I admit that I'm prone to an optimistic outlook, a belief that most problems can be tackled with hard work and the right mindset. I've read the research that indicates that positive thinkers tend to do better in school, work and life. Perhaps I even assumed that optimism was infectious and that people wanted to work with a confident, hopeful leader. In the true spirit of optimism, how could this possibly go wrong?
Then I found out from a colleague that he didn't find my optimism nearly as reassuring as I did. We were in the middle of a high-stakes research project with a small window of opportunity to write an article for a prominent academic publication. To pull this off, we needed to complete a complex analysis, do a round of additional research, and actually write the article, all while working on several other projects and operating on a thin budget.
To me, this seemed like a feasible, interesting challenge, and I enthusiastically dove in. Then at one critical meeting, a more junior colleague turned to me and said, "Liz, I need you to stop saying that!"
"Saying what?" I asked.
"Saying that thing you always say — 'How hard can it be?'" I looked puzzled. He explained, "You say that all the time. 'How hard can it be? We can do this. After all, how hard can it be?'"
I recognized what he was saying and began to explain my logic: While I was working for Oracle Corporation, a small but rapidly growing company, I had been thrown into management at the tender age of 24 and was told that I was now in charge of training for the entire company and was tasked with building Oracle University and making it work in globally. I learned to say to myself, "We can do this. After all, how hard can it really be?" Now, I explained how this growth mindset had worked beautifully for me and many of my colleagues over the years. Yet steadfast, my colleague reiterated, "Yes, but that is what I need you to stop saying."
"But why?" I probed.
He paused and said, "Because what we are doing is actually really hard, and I need you to acknowledge that."
He wasn't opposed to the idea that our enormous task was doable; he simply wanted me to acknowledge the reality of the challenge and recognize his struggle. He didn't want me glossing over the challenge with my coat of optimism. So I did admit, "Yes, what we are doing is hard. It is really, really difficult." I then assured him that I would do my best to stop saying that thing. Meanwhile, in the back of my mind I told myself "Sure, I can stop saying that. After all, how hard can it be?"
Is it possible that a can-do attitude that worked so well for you as an individual contributor may actually work against you as a leader? When you play the role of the optimist, you may undervalue the struggle the team is experiencing or their hard-fought learning and work (or give the impression that you do). Your staff may wonder if you have lost your tether to reality. And, when a leader seldom focuses on the problems, it leaves more junior managers to worry about those risks. In fact, by being too optimistic, you may actually be putting your employees in the role of having to play the "sensible pessimist." Or worse, you might be sending a message that mistakes and failure are not an option because, after all, "How hard can it be?" And yet wise managers know that mistakes are inevitable, and that failure is just the price of creativity.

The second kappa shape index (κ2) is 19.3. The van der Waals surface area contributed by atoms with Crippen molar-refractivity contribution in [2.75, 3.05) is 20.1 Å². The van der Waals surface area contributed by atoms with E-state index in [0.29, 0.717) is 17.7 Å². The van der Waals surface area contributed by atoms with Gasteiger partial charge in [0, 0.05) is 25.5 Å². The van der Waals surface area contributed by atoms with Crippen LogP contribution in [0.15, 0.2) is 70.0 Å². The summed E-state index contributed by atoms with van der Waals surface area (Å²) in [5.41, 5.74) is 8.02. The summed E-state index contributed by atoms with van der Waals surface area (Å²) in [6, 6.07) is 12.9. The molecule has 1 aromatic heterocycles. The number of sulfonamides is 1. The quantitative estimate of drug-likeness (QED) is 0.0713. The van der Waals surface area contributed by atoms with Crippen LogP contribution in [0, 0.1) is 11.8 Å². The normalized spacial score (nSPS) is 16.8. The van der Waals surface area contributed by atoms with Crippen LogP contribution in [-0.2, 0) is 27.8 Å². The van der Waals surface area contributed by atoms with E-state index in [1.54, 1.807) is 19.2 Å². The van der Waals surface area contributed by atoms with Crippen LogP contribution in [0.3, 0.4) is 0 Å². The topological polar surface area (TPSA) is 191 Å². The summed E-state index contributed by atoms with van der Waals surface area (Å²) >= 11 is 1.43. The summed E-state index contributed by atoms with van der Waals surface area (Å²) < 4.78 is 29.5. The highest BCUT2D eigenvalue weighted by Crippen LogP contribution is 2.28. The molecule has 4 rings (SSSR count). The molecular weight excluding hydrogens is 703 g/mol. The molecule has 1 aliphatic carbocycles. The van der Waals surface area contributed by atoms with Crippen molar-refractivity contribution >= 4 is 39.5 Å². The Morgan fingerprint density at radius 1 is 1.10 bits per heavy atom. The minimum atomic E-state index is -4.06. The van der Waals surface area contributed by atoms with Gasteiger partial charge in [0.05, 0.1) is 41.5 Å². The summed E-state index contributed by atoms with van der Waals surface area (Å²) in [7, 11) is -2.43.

Having coached many executives, I know that senior leadership ranks are filled with glass-half-full types (in fact, one might need to be an optimist to cope with the inherent pressure of these positions). Consider how Nike, Inc.'s chief of global design, John Hoke, sparked a transformation in his organization once he realized the restrictive impact his and his management team's optimism was generating. John gathered his senior leaders for a week-long offsite to explore new thinking in design and how leaders can multiply the talent inside their organization, which I helped facilitate. As I described the profile of the optimistic, creative, energetic leader, John and his team quickly recognized their own reflection and were curious how they might be inadvertently diminishing capability and ingenuity in others. John asked that we pause our agenda to better understand how his own hopeful style of leadership might actually be causing some angst. His team explained the extraordinary pressure they felt to deliver flawless design, every time. With the London Olympics around the corner and a brand promise to sustain, the group insisted that there simply was no room to fail.
With John's encouragement, we decided to define a space for experimentation. We rapidly laid out their various work scenarios into two buckets: One where failure was OK and the other where success had to be assured. The group debated each until they agreed on every scenario. Within an hour, they had created a playground — a safe space for their teams to struggle and potentially fail without harming their stakeholders or their business. This thinking rippled across Nike's design community and sparked leaders like Angela Snow, VP of creative operations and Casey Lehner, senior director of global design operations, to introduce the "risk and iterate" performance goal that encouraged each team member to identify something they would take a risk with and then iterate solutions throughout the year. This effort legitimized the possibility of failure and created safety for designers to tackle the scary problems.
John Hoke and his management team didn't lower their aspirations or become less optimistic about the capabilities of their team. But, by acknowledging the downside and recognizing the messy, iterative path of innovation, they liberated their team to go bigger and reach further.
Go ahead and be optimistic. But first, be sure to acknowledge the downside so your team is free to explore the upside.